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Film & TV

This is not a superhero Movie

The focus of Shopgirl is Mirabelle Buttersfield (Claire Danes), a quiet, insecure glove saleswoman at Saks, an ingenue from Vermont living alone in her L.A.

by JON PASSARO

Holy crap -- Uma Thurman is on j-date?!?

In Prime, Meryl Streep portrays the Jewish Mother rather convincingly as Lisa Metzger, a therapist who discovers her patient (Uma Thurman), who's 37, divorced and definitely not Jewish, is dating her 23-year-old son (Bryan Greenberg). Sure, she'd rather her son be a CPA or a lawyer than follow his true calling as an artist and worries about the religion of her future grandchildren over a pastrami on rye, but Streep refrains from beating the stereotype to death.

by SARA LEVINE

The Future of 'Star Wars'

They are the words that aspiring Jedi Masters and Sith Lords have dreaded for years: "This is it. We've done Episode I through Episode VI and there won't be anymore films at all.

by JEFF LEVIN

I see dead people (in the audience)

What results from combining The Sixth Sense and Fight Club and then subtracting the good acting and violence?

by DYLAN MCGARRY

Hold me closer, famous director

This week, Street talks to Academy Award-winning filmmaker Cameron Crowe about his latest work, Elizabethtown, and the highs and lows of his illustrious career.

by COREY HULSE

Doomed to suck

Doom, starring Dwayne "The Rock" Johnson as Sarge and Karl Urban as John Grimm, promises very little from the onset -- and keeps its promise.

by DEREK MAZIQUE

If Pacino were a deli meat

Two for the Money's greatest strength is clearly its originality. Honestly, whoever thought to cast Al Pacino as an aging, cynical, battle-hardened mentor alongside a handsome, naive idealist is a fucking genius.

by RUBEN BROSBE

Fee fie foe fum

Gosford Park scribe Julian Fellowes' new film Separate Lies almost hits the nail on the head but falls short.

by YINKA NEIL

We aren't waiting for godot

Novice director Rob McKittrick's new film Waiting... signals yet another addition to the "frat pack" genre.

by GREG MORAN

Cameron diaz gets ugg-ly

Though not exactly star-studded, In Her Shoes certainly boasts an interesting cast of characters: there is Rose (Toni Collette), a lawyer who cannot seem to find a boyfriend but has a killer shoe collection; Maggie (Cameron Diaz), Rose's trampy sister who can't hold a job; and Ella (Shirley MacLaine), the sisters' long-lost grandmother.

by ,

Destination: claymation

Call Nick Park old-fashioned, but in an era dominated by computer-generated animation, he still likes working with clay.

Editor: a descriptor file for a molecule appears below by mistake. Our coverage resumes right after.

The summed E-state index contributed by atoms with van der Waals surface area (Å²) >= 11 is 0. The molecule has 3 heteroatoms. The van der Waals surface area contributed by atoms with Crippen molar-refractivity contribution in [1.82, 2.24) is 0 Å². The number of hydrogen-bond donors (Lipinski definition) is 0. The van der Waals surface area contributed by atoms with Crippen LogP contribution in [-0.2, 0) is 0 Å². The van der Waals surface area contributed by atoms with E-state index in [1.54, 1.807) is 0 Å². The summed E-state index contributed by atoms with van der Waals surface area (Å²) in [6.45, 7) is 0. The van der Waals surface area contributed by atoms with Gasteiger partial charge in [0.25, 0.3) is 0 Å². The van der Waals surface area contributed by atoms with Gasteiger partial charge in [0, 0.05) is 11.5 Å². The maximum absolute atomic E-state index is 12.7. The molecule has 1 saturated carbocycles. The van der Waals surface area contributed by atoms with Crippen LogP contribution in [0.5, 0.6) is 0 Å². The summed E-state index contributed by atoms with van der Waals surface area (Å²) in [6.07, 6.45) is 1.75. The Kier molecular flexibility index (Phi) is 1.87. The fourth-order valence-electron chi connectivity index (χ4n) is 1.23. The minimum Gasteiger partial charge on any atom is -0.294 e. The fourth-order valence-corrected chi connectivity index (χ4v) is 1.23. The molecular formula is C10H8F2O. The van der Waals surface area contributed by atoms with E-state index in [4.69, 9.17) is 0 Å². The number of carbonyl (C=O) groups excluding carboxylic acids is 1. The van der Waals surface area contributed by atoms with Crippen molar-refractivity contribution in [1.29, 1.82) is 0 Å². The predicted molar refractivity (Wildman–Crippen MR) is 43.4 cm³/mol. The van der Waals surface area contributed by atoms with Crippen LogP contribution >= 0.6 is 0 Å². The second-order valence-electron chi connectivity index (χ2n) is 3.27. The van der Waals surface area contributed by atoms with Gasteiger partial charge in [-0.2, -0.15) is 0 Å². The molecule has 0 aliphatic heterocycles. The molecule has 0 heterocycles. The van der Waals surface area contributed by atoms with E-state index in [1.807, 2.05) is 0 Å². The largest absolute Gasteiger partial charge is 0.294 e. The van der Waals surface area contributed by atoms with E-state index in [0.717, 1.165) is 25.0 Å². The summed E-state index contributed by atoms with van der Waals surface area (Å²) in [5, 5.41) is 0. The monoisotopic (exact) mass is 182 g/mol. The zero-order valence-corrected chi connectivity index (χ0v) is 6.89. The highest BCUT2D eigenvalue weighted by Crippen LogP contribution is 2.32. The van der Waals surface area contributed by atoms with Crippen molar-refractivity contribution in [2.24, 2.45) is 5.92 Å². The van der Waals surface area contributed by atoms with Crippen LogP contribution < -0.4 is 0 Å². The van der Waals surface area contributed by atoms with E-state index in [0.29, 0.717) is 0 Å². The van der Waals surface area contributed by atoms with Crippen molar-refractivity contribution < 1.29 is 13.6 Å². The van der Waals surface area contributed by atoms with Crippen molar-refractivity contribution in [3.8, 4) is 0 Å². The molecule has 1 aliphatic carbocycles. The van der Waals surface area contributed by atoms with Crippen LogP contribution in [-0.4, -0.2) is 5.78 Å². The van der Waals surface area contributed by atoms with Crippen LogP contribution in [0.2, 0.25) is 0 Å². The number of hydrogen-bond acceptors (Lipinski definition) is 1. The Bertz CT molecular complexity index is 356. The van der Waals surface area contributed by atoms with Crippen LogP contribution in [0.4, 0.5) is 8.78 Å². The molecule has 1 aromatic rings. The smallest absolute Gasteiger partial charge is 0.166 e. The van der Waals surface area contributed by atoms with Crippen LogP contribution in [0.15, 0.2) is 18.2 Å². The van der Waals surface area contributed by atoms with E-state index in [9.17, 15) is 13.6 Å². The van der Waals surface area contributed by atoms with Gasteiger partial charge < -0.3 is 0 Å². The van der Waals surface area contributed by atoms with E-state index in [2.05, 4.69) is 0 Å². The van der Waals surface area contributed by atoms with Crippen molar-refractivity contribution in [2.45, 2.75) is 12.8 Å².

by PRATEEK SHARMA

Finally...

Jonathan Safran Foer is not a writer, he is a collector. As played by Elijah Wood, Foer is a vegetarian, an American, and a descendant of a Holocaust survivor, obsessed with mapping the details of his Jewish heritage.

by JESS PURCELL

Into the poo

Into the Blue, starring teen heartthrobs Paul Walker and Jessica Alba, pretty much unfolds as one would expect.

by DEREK MAZIQUE

Two thumbs down

What is the meaning of life? Based on the book by Walter Kirn, the new film Thumbsucker tries, but fails, to provide an answer to this often-asked question.

by JENNIFER ZUCKERMAN

Toilet water, with a twist

Although Roman Polanski's newest movie, Oliver Twist, at first seems to have a winning formula, it falls short in the end.

by CHELSEA ALBRIGHT

"Serenity now," the universal execs said

Serenity, the long-awaited film adaptation of director Joss Whedon's (Buffy the Vampire Slayer) cult-favorite TV series Firefly, has all of the components of a typical sci-fi action film, and little more.

by JEREMY PRICE

The nightmare before nuptuals

Despite its amazing visual style, Tim Burton's Corpse Bride is never as original or engaging as it should be.

by MATT KURUC

We killed sauron...now what?

Originally a graphic novel published by DC Comics last year, A History of Violence offers complex but uninspiring drama.

by JEFF LEVIN

Film interview: David Lynch

Four-time Academy Award nominee David Lynch, director of such contemporary classics as The Elephant Man, Blue Velvet and Mulholland Drive, is currently touring colleges around the U.S.

by JEFF LEVIN

Charlie murphy ALERT!

It's difficult to make a family comedy these days; the producers of Roll Bounce have learned that the hard way.

by TIM WILKINS

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